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Learning How to Read: 10 Ways to Help a Reluctant Reader
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I remember when my now 10-year-old didn’t like books. And when my now 7-year-old didn’t want to read. She’d happily listen to a story, but reading on her own? Not so much.
Guess what my favorite activity is? Reading. And I’m an elementary school teacher. How could my kids not like reading?
Each of my kids disliked reading for different reasons, so for your own child, the solution might not be a one-size-fits-all approach. Read on for 10 clever, easy tricks that might just turn your kid on to reading.
Break the Bedtime Rules
This is a great way to get kids reading. Since almost no kid wants to go to sleep right away, give your child the choice between going to bed or staying up late to read a book. Breaking the rules might just motivate your child to read.
Oh, and skip buying a reading lamp. Buy a headlamp—the light is brighter and covers a wider area. Then kids can also read in the car at night (including during longer trips where it’s tempting to let them overdose on video games or movies), in a tent or in a cabin at camp, or when staying over with friends or relatives.
Try Comics and Graphic Novels
Comics and graphic novels (full-length comic-style stories) don’t deserve the lack of status they’ve traditionally been given as resources for reading. Both are stories told in a visual format and very much count as reading.
Read a Banned Book
For some reluctant readers, reading a banned book dangles irresistible forbidden fruit. I have a selfish reason for doing this with my kids: I usually love all the banned books. They make me think.
Kids love technology. Use that love to develop a love for reading, too. There are good electronic books (e-books) that kids can read on Kindle, Nook, iPad, a laptop or desktop computer, or even on a mobile device like an iPod Touch.
Read Books with Movies
Want to see the movie? Read the book first. Or vice-versa. Then have fun comparing them. What was in the book that wasn’t in the movie? Did the movie match the way your child imagined things? Which one did your child like better, and why? (In my humble opinion, usually the book beats the movie hands-down.)
Form a Family-Friendly Book Club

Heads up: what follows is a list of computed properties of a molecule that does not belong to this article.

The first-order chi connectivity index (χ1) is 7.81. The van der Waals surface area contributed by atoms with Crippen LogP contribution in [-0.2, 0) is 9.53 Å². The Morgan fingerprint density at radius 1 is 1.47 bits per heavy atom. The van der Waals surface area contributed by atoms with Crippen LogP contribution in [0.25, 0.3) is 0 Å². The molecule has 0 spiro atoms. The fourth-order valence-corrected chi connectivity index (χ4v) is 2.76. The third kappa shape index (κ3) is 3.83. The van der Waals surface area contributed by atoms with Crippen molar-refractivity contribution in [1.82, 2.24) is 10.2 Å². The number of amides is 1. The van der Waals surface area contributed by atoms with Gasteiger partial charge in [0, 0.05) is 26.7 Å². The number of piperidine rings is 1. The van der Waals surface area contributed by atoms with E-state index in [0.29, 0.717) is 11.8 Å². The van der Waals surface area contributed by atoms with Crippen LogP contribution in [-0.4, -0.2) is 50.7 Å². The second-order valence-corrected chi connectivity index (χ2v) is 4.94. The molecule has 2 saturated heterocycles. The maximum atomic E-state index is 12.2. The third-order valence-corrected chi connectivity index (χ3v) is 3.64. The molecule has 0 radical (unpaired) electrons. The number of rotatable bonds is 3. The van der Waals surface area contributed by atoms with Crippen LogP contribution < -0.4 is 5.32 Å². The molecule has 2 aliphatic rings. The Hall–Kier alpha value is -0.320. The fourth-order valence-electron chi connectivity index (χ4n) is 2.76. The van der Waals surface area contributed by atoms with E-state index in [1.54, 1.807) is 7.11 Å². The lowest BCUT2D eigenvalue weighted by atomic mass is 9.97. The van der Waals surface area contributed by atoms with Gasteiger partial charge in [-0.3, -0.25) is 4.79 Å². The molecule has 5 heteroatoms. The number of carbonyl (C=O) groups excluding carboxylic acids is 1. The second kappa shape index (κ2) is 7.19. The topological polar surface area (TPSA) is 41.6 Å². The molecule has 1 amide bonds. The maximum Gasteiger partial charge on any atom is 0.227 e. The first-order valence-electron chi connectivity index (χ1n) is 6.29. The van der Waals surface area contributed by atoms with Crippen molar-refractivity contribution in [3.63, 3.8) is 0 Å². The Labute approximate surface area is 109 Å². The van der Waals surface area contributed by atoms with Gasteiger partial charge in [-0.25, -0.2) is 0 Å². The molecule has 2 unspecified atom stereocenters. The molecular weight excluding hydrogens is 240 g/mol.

Starting a mother-daughter book club encouraged my reluctant reader. We formed the club about midway through her year in first grade. She and I took turns reading chapters to each other, which was lovely bonding time. We read one or two chapters a day, which made it manageable to finish the book within the allotted time. The reward of seeing friends, playing, eating snacks, and having a little chat about the book was extremely motivating—and why I recommend book clubs for reluctant readers.
Most kids are silly. Get books that will crack your kids up—no matter their age, gender, or interest. When in doubt, go for potty humor, especially with boys. If that doesn’t work, try joke books.
You Start, They Finish
I do this all the time. I’ll start reading a book I think my daughter will like. My goal is to her hooked on the story. Then, I suddenly get “busy” so that we stop reading it. Often, not too long after, she just cannot resist that book—she has to see what happens. Diabolical? Oh, yeah. (And it totally works!)
Shell Out Book Bucks
Give your child money to spend on books—either at the bookstore or at a yard sale. With young children, instead of money, give them a “book buck” worth one book of their choosing.
Read the TV
One of my blog readers lets her son watch SpongeBob SquarePants without sound. It’s the only way she’ll let him watch cartoons because she makes it educational – he reads the captions.
The foregoing is adapted from Book Love: Help Your Child Grow From Reluctant to Enthusiastic Reader by Melissa Taylor, M.A.
A mother of a reluctant reader and an award-winning educator, Melissa Taylor needed all her education and experience (a Master's Degree in Global Education, early childhood and elementary education experience) to help her daughter want to read. When she's not maxing out her library card or paying the resulting fines, Melissa writes about education, learning, and children's literature for publications online and in print, including Parenting.com's Class Notes, Imagination Soup, and Scholastic Parent and Child.